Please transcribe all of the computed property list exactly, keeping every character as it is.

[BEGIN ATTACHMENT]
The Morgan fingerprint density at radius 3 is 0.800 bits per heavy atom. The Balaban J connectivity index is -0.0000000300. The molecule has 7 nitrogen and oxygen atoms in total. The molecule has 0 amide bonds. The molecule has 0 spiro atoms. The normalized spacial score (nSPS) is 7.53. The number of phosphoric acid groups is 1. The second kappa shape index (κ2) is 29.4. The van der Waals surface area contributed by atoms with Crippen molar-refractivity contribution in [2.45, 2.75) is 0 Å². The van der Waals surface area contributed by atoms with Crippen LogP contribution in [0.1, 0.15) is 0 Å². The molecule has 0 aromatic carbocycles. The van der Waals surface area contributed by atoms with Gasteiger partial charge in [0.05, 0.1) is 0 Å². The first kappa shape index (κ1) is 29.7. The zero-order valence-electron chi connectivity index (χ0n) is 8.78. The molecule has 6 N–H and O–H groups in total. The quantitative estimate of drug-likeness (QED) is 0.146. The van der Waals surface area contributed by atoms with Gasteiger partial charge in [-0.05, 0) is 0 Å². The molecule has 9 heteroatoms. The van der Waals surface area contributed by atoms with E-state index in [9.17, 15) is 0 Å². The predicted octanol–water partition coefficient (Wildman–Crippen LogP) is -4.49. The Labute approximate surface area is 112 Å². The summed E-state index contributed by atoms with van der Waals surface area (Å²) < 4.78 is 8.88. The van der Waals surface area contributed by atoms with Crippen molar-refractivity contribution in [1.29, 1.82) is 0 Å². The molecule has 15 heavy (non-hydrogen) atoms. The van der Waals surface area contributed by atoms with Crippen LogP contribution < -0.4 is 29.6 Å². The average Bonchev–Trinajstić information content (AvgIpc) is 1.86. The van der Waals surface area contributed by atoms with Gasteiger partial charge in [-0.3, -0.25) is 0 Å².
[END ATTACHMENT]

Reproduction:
The Morgan fingerprint density at radius 3 is 0.800 bits per heavy atom. The Balaban J connectivity index is -0.0000000300. The molecule has 7 nitrogen and oxygen atoms in total. The molecule has 0 amide bonds. The molecule has 0 spiro atoms. The normalized spacial score (nSPS) is 7.53. The number of phosphoric acid groups is 1. The second kappa shape index (κ2) is 29.4. The van der Waals surface area contributed by atoms with Crippen molar-refractivity contribution in [2.45, 2.75) is 0 Å². The van der Waals surface area contributed by atoms with Crippen LogP contribution in [0.1, 0.15) is 0 Å². The molecule has 0 aromatic carbocycles. The van der Waals surface area contributed by atoms with Gasteiger partial charge in [0.05, 0.1) is 0 Å². The first kappa shape index (κ1) is 29.7. The zero-order valence-electron chi connectivity index (χ0n) is 8.78. The molecule has 6 N–H and O–H groups in total. The quantitative estimate of drug-likeness (QED) is 0.146. The van der Waals surface area contributed by atoms with Gasteiger partial charge in [-0.05, 0) is 0 Å². The molecule has 9 heteroatoms. The van der Waals surface area contributed by atoms with E-state index in [9.17, 15) is 0 Å². The predicted octanol–water partition coefficient (Wildman–Crippen LogP) is -4.49. The Labute approximate surface area is 112 Å². The summed E-state index contributed by atoms with van der Waals surface area (Å²) < 4.78 is 8.88. The van der Waals surface area contributed by atoms with Crippen molar-refractivity contribution in [1.29, 1.82) is 0 Å². The molecule has 15 heavy (non-hydrogen) atoms. The van der Waals surface area contributed by atoms with Crippen LogP contribution < -0.4 is 29.6 Å². The average Bonchev–Trinajstić information content (AvgIpc) is 1.86. The van der Waals surface area contributed by atoms with Gasteiger partial charge in [-0.3, -0.25) is 0 Å².